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File locking on Windows desktop

Owners and editors of shared files can lock and unlock files in Windows with the Syncplicity client.  

The following are prerequisites:

  • File locking must be enabled for your organization's account.
  • You must have an Enterprise edition account.
  • You are the owner of the file or have editor privileges for the shared file you want to lock.

Behaviors when files are locked

You can delete, move or rename a locked file, but in the client desktop:

  • The lock owner's device delays a remote event while a file is locked.
  • Locked files remain in the original location with the original name.
  • The lock owner is notified when a locked file has been moved, renamed or deleted. The notification occurs locally when the file is unlocked.

Users can update a locked file or upload a new version before the lock expires. The lock owner changes the master file when the file is locked. Changes by non-owners create copies (branches) of the locked file.

Keep track of the lock times you set to avoid conflicts. A file unlocks when a lock expires; you don't receive notifications when locks are about to expire. When a lock expires, another user can lock the file.

File locks are active until the lock expires when:

  • You stop sharing a file or a folder, but another user has active locks on it. 
  • You stop the synchronization of a folder in Syncplicity, but there are active locks in it.
  • A lock owner is deleted from Syncplicity or was moved to pending off-boarding state.

File locking is device specific. If you lock a file locally, you cannot unlock it from the online file browser (OFB) or vice-versa. Your locks are regarded as locks by other users on different devices. Once the lock expires from the original device, you can lock the file on a different device.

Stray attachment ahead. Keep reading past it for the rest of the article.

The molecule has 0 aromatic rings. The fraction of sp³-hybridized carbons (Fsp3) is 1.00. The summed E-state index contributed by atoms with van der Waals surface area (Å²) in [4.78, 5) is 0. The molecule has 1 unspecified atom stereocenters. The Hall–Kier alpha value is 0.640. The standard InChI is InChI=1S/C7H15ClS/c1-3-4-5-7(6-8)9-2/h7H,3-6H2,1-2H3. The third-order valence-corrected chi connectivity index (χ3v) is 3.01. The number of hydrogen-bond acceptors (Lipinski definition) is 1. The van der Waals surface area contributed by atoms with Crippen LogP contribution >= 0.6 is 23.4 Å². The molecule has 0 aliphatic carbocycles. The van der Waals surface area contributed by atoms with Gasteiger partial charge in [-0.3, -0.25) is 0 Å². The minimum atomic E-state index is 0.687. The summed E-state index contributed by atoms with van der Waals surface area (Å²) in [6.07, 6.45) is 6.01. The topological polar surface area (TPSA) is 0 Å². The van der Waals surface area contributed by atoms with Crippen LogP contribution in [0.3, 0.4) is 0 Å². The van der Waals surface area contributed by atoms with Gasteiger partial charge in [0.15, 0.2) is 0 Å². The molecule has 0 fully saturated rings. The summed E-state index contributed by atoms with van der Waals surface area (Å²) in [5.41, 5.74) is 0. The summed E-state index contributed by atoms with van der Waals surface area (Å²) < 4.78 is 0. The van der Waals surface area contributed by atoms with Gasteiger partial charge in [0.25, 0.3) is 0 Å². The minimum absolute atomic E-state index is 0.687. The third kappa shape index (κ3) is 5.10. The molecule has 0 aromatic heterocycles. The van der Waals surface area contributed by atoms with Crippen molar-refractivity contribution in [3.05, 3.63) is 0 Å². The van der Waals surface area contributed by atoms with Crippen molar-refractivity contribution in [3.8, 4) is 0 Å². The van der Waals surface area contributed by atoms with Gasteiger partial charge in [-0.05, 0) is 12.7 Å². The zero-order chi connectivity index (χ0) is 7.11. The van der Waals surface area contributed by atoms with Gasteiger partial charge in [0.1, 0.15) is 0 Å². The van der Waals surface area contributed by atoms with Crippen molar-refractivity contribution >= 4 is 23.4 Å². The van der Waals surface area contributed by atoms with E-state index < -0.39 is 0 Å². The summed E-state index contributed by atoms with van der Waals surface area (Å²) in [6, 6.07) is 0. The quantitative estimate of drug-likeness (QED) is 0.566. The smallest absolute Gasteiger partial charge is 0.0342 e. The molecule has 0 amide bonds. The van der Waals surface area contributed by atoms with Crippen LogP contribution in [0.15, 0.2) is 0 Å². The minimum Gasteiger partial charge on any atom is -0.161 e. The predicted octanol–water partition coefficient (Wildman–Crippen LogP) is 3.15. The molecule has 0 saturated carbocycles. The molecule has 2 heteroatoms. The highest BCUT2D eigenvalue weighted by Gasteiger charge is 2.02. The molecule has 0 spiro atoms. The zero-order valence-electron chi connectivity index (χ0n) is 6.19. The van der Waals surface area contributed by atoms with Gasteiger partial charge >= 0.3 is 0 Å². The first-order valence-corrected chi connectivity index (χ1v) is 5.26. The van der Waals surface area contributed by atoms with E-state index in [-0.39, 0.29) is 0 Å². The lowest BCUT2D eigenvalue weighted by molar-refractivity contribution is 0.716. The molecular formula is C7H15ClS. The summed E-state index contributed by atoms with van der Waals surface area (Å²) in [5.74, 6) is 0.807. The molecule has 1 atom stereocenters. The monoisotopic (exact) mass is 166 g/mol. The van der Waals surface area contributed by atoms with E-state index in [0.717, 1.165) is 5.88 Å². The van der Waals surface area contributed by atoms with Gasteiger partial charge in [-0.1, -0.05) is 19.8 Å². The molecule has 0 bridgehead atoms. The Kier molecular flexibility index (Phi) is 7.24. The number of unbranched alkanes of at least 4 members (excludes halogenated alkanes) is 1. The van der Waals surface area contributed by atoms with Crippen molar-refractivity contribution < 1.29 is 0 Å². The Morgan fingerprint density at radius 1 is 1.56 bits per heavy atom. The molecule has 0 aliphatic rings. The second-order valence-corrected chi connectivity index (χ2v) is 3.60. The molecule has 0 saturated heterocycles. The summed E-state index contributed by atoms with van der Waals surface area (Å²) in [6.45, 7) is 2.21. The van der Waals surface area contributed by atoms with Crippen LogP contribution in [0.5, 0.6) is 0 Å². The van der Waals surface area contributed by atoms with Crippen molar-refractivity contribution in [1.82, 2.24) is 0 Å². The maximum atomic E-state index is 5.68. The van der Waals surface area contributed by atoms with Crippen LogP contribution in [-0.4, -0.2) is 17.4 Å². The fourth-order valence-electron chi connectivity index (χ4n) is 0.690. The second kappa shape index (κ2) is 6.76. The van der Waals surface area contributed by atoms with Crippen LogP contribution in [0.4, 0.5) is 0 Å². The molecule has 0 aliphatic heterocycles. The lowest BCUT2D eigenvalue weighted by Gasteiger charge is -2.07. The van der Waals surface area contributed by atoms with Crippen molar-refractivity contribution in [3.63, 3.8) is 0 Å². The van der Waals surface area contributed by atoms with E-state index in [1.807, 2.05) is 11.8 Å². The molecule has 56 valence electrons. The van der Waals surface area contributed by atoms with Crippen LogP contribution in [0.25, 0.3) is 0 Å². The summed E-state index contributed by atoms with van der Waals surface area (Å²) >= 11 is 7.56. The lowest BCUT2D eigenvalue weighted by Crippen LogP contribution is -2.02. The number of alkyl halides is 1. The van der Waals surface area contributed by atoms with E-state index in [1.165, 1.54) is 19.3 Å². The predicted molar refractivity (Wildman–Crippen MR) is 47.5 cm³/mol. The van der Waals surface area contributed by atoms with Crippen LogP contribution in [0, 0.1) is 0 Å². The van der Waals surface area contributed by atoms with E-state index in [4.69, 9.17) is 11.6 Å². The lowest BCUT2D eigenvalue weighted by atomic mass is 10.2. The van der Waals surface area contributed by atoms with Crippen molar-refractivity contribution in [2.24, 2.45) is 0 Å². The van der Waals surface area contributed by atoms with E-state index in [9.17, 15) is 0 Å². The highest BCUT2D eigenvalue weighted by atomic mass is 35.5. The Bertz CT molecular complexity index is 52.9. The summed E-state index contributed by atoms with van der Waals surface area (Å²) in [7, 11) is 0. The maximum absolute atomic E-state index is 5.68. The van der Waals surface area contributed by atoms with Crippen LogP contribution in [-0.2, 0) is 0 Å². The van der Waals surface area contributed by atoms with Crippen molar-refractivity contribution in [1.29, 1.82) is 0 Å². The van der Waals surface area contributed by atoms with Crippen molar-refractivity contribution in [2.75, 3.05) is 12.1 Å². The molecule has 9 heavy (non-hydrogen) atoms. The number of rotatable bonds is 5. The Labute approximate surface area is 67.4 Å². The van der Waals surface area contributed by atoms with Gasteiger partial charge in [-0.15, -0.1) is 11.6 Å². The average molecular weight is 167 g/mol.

If your computer's local time is off by more than 5 minutes, you may not be able to lock or unlock a file. Time zone changes do not affect the file locking functionalities.

Lock a file

If you are working on a file with other collaborators, lock the file when you open or download it for editing. This ensures that no other users can apply changes to the master copy of a shared file and that your changes are saved to the master copy.

You can lock a file for as little as 5 minutes or as long as 2 hours.

  1. Locate the shared file you want to lock in Windows Explorer.
  2. Right-click the file and select Lock file. The lock duration dialog is displayed.
  3. Select the lock duration from the drop-down menu.
  4. Click Lock.

The file is locked for the selected period. Other users see a notification that you have locked the file, but they can create copies and edit those. A padlock icon is displayed for the file. For example:

The file unlocks when the lock duration expires, unless you unlock it manually first. If you want to extend the lock duration, reset the lock before it expires.

If the folder ownership is changed, the folder remains shared with original owner (by default, it assumes the editor permission).

Unlock a file

If you no longer need to work on a file, you can unlock it before the lock duration expires.

  1. Locate the shared file you want to unlock in Windows Explorer.
  2. Right-click the file and select Unlock.

Change or view the lock duration

You can change the duration of the lock anytime before the lock expires. If you do, the lock is reset to the new period you select. The reset lock duration is not added to or subtracted from the period set previously. For example, if you lock a file for 1 hour, but 30 minutes later decide to reset the lock to 20 minutes, the reset duration expires after 20 minutes.

You also can use the following steps to check how much time remains before a lock expires.

  1. Locate the locked file in Windows Explorer.
  2. Right-click the locked file and select Lock settings. The lock duration dialog is displayed. The dialog states how long until the lock expires.
  3. To reset the lock, select a duration from the drop-down menu and click Update.
  4. Click Close to close the dialog.

In addition, you or anybody else who has access to the shared file can right-click the file in Windows Explorer and see when the lock expires in the context menu.


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